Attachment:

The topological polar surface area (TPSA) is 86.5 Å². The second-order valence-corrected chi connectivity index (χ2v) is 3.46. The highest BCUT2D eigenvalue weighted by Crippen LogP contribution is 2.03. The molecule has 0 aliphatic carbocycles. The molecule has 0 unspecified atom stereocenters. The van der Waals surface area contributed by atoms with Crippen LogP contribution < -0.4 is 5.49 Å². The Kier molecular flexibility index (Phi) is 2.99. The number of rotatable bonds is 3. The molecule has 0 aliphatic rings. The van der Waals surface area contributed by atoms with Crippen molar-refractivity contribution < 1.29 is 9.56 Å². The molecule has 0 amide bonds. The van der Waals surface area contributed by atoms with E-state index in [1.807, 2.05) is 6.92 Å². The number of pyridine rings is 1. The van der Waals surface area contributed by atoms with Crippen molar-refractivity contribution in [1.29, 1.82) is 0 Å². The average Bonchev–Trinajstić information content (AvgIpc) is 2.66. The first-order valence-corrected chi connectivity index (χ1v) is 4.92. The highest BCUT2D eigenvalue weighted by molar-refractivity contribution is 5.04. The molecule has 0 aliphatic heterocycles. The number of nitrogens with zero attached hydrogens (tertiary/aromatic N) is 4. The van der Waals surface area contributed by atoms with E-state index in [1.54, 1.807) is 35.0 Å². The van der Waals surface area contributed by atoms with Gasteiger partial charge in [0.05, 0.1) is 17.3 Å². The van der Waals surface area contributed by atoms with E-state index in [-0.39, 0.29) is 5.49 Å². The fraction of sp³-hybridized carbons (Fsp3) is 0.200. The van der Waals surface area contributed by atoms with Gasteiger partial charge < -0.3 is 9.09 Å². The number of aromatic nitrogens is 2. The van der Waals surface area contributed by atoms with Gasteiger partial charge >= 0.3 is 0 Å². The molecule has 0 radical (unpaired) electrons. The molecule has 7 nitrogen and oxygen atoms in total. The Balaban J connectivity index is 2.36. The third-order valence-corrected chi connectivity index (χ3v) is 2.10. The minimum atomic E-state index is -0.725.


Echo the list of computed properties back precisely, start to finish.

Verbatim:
The topological polar surface area (TPSA) is 86.5 Å². The second-order valence-corrected chi connectivity index (χ2v) is 3.46. The highest BCUT2D eigenvalue weighted by Crippen LogP contribution is 2.03. The molecule has 0 aliphatic carbocycles. The molecule has 0 unspecified atom stereocenters. The van der Waals surface area contributed by atoms with Crippen LogP contribution < -0.4 is 5.49 Å². The Kier molecular flexibility index (Phi) is 2.99. The number of rotatable bonds is 3. The molecule has 0 aliphatic rings. The van der Waals surface area contributed by atoms with Crippen molar-refractivity contribution < 1.29 is 9.56 Å². The molecule has 0 amide bonds. The van der Waals surface area contributed by atoms with E-state index in [1.807, 2.05) is 6.92 Å². The number of pyridine rings is 1. The van der Waals surface area contributed by atoms with Crippen molar-refractivity contribution in [1.29, 1.82) is 0 Å². The average Bonchev–Trinajstić information content (AvgIpc) is 2.66. The first-order valence-corrected chi connectivity index (χ1v) is 4.92. The highest BCUT2D eigenvalue weighted by molar-refractivity contribution is 5.04. The molecule has 0 aliphatic heterocycles. The number of nitrogens with zero attached hydrogens (tertiary/aromatic N) is 4. The van der Waals surface area contributed by atoms with E-state index in [1.54, 1.807) is 35.0 Å². The van der Waals surface area contributed by atoms with Gasteiger partial charge in [0.05, 0.1) is 17.3 Å². The van der Waals surface area contributed by atoms with E-state index in [-0.39, 0.29) is 5.49 Å². The fraction of sp³-hybridized carbons (Fsp3) is 0.200. The van der Waals surface area contributed by atoms with Gasteiger partial charge < -0.3 is 9.09 Å². The number of aromatic nitrogens is 2. The van der Waals surface area contributed by atoms with Gasteiger partial charge >= 0.3 is 0 Å². The molecule has 0 radical (unpaired) electrons. The molecule has 7 nitrogen and oxygen atoms in total. The Balaban J connectivity index is 2.36. The third-order valence-corrected chi connectivity index (χ3v) is 2.10. The minimum atomic E-state index is -0.725.